Enabling women to make choices about their fertility offers them better economic and social opportunities. Managing lesser known but important side effects, can reduce concerns for users of oral contraceptives, including the depletion of vitamins.
Enabling women to make choices about their fertility is empowering and offers women better economic and social opportunities. Since their introduction in 1960, there have been many advances towards minimising the side effects of oral contraceptives (OCs) and thus to improving compliance. Lower dose oral contraceptive formulations have resulted in a decrease in side effects such as breast tenderness and bloating.
Many users are however unaware of less obvious OC-induced side effects, resulting from the depletion of certain nutrients, such as some of the vitamin B group. Greater knowledge of the most common nutritional shortages and their possible impact, should assist users of OCs to decide, in consultation with their physician, whether they would benefit from taking appropriate dietary supplements.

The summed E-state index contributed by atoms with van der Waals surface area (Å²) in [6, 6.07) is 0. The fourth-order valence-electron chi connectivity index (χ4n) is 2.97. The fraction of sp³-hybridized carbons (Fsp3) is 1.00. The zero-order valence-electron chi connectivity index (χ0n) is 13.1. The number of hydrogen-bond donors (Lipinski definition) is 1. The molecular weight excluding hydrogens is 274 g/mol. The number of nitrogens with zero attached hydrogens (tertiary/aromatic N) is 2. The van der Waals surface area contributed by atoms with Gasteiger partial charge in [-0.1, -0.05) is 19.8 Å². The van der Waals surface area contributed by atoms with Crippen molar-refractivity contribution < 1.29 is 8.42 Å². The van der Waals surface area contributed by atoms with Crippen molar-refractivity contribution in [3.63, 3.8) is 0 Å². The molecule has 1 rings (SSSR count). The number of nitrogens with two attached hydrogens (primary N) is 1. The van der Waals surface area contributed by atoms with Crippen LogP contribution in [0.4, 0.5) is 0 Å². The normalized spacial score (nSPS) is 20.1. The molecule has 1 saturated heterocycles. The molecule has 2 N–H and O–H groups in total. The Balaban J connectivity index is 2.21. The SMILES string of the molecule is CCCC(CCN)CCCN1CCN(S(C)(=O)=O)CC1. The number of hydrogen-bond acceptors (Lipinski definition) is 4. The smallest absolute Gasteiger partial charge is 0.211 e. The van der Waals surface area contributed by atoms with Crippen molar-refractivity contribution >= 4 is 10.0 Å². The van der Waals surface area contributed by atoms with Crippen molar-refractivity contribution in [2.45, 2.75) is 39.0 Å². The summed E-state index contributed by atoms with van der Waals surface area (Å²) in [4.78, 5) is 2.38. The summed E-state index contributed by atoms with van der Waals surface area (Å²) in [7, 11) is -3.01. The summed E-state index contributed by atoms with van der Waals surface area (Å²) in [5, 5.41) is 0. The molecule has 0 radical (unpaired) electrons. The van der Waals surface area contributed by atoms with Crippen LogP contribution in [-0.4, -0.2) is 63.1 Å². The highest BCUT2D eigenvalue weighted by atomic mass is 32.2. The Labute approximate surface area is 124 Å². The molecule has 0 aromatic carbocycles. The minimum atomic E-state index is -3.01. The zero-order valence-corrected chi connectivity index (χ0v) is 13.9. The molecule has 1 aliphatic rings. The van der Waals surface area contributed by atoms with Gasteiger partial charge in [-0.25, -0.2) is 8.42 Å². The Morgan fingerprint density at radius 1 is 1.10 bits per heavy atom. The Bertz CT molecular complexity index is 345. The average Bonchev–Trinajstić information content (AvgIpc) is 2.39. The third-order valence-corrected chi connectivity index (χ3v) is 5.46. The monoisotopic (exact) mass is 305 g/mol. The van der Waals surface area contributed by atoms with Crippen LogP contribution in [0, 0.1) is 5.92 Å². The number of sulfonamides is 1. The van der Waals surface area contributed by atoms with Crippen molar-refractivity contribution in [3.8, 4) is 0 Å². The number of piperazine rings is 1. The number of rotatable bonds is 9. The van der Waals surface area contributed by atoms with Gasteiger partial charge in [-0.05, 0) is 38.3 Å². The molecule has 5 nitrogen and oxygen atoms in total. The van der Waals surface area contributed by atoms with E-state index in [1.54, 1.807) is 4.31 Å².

Medical disorders that can occur because of vitamin or mineral deficiencies caused by OCs include cardiovascular disorders such as high blood pressure and thrombosis; anaemia and anorexia, as well as the more serious neural tube defects (NTDs) occurring during pregnancy. NTDs result from the failure of the neural tube of the embryo to close by the fourth week of pregnancy, causing birth defects of the brain and spine.
Some of the key vitamins and minerals that may be deficient in women taking OCs include B vitamins (in particular Vitamin B6 and Vitamin B12), folic acid and zinc. Vitamin B6 deficiency is associated with a heightened risk of arterial and venous thromboembolism while Vitamin B12 is essential for cell growth and replication. Both Vitamin B12 and folic acid are important in the prevention of NTDs, while folic acid prevents anaemia.
Zinc plays an important role in the proper function of the immune system and cell growth, while a lack of zinc may lead to anorexia, anaemia, atherosclerosis or affect the immune system.
Efforts to prevent micronutrient depletion with supplements or food should be considered for women who take OC for a long period. Taking appropriate dietary supplements is recommended as the first step, as various factors such as bioavailability, diet, unhealthy lifestyles and illness can also have an impact on the availability of certain nutrients.
Correct supplementation is essential for maintaining health during pregnancy. OC-GAP capsules, recently launched by the OTC division of Adcock Ingram, are a combination of essential nutrients that may be depleted as a result of contraceptive treatment. OC-GAP is formulated to offer a convenient once daily dosage and each capsule contains: 10 mg of Vitamin B6; 0.1 mg Vitamin B12; 0.4 mg Folic Acid and 15 mg Zinc.